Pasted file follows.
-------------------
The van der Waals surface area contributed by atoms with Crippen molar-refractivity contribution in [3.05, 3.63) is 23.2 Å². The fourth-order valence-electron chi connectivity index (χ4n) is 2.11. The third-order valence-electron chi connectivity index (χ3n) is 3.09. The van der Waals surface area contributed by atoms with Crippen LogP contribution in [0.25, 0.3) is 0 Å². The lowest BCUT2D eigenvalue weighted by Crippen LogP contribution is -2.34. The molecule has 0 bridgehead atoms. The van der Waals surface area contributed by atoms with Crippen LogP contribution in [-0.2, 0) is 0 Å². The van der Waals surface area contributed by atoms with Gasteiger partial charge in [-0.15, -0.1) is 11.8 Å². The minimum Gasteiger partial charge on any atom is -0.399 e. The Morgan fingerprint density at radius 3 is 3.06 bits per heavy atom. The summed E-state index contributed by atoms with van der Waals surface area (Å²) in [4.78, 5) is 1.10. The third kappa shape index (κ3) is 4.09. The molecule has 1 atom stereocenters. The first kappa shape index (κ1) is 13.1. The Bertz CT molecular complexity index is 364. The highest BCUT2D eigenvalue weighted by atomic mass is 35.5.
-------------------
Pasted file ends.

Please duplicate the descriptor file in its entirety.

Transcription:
The van der Waals surface area contributed by atoms with Crippen molar-refractivity contribution in [3.05, 3.63) is 23.2 Å². The fourth-order valence-electron chi connectivity index (χ4n) is 2.11. The third-order valence-electron chi connectivity index (χ3n) is 3.09. The van der Waals surface area contributed by atoms with Crippen LogP contribution in [0.25, 0.3) is 0 Å². The lowest BCUT2D eigenvalue weighted by Crippen LogP contribution is -2.34. The molecule has 0 bridgehead atoms. The van der Waals surface area contributed by atoms with Crippen LogP contribution in [-0.2, 0) is 0 Å². The van der Waals surface area contributed by atoms with Gasteiger partial charge in [-0.15, -0.1) is 11.8 Å². The minimum Gasteiger partial charge on any atom is -0.399 e. The Morgan fingerprint density at radius 3 is 3.06 bits per heavy atom. The summed E-state index contributed by atoms with van der Waals surface area (Å²) in [4.78, 5) is 1.10. The third kappa shape index (κ3) is 4.09. The molecule has 1 atom stereocenters. The first kappa shape index (κ1) is 13.1. The Bertz CT molecular complexity index is 364. The highest BCUT2D eigenvalue weighted by atomic mass is 35.5.